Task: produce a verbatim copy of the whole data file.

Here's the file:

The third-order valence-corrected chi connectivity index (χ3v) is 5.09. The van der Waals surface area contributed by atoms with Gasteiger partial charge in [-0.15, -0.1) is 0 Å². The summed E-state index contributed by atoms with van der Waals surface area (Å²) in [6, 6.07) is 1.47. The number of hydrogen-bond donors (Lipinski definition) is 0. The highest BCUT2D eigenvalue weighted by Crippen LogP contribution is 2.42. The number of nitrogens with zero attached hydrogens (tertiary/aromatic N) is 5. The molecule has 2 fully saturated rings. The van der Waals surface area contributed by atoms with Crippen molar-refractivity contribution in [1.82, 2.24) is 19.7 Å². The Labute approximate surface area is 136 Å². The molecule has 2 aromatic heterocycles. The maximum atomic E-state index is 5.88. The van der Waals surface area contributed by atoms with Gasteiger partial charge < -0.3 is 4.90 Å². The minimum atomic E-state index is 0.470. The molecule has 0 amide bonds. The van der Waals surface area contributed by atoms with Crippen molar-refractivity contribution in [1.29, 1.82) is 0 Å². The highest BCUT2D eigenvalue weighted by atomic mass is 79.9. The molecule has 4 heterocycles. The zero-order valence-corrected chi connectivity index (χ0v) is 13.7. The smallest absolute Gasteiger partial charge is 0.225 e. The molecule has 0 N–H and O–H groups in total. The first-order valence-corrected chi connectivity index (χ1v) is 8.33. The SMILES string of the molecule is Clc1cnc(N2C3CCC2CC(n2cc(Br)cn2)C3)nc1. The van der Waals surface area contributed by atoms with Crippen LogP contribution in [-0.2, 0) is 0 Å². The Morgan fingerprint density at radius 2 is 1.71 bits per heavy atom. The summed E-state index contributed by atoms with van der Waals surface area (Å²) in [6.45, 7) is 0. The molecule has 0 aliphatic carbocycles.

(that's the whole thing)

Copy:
The third-order valence-corrected chi connectivity index (χ3v) is 5.09. The van der Waals surface area contributed by atoms with Gasteiger partial charge in [-0.15, -0.1) is 0 Å². The summed E-state index contributed by atoms with van der Waals surface area (Å²) in [6, 6.07) is 1.47. The number of hydrogen-bond donors (Lipinski definition) is 0. The highest BCUT2D eigenvalue weighted by Crippen LogP contribution is 2.42. The number of nitrogens with zero attached hydrogens (tertiary/aromatic N) is 5. The molecule has 2 fully saturated rings. The van der Waals surface area contributed by atoms with Crippen molar-refractivity contribution in [1.82, 2.24) is 19.7 Å². The Labute approximate surface area is 136 Å². The molecule has 2 aromatic heterocycles. The maximum atomic E-state index is 5.88. The van der Waals surface area contributed by atoms with Gasteiger partial charge < -0.3 is 4.90 Å². The minimum atomic E-state index is 0.470. The molecule has 0 amide bonds. The van der Waals surface area contributed by atoms with Crippen molar-refractivity contribution in [1.29, 1.82) is 0 Å². The highest BCUT2D eigenvalue weighted by atomic mass is 79.9. The molecule has 4 heterocycles. The zero-order valence-corrected chi connectivity index (χ0v) is 13.7. The smallest absolute Gasteiger partial charge is 0.225 e. The molecule has 0 N–H and O–H groups in total. The first-order valence-corrected chi connectivity index (χ1v) is 8.33. The SMILES string of the molecule is Clc1cnc(N2C3CCC2CC(n2cc(Br)cn2)C3)nc1. The van der Waals surface area contributed by atoms with Crippen LogP contribution in [-0.2, 0) is 0 Å². The Morgan fingerprint density at radius 2 is 1.71 bits per heavy atom. The summed E-state index contributed by atoms with van der Waals surface area (Å²) in [6.45, 7) is 0. The molecule has 0 aliphatic carbocycles.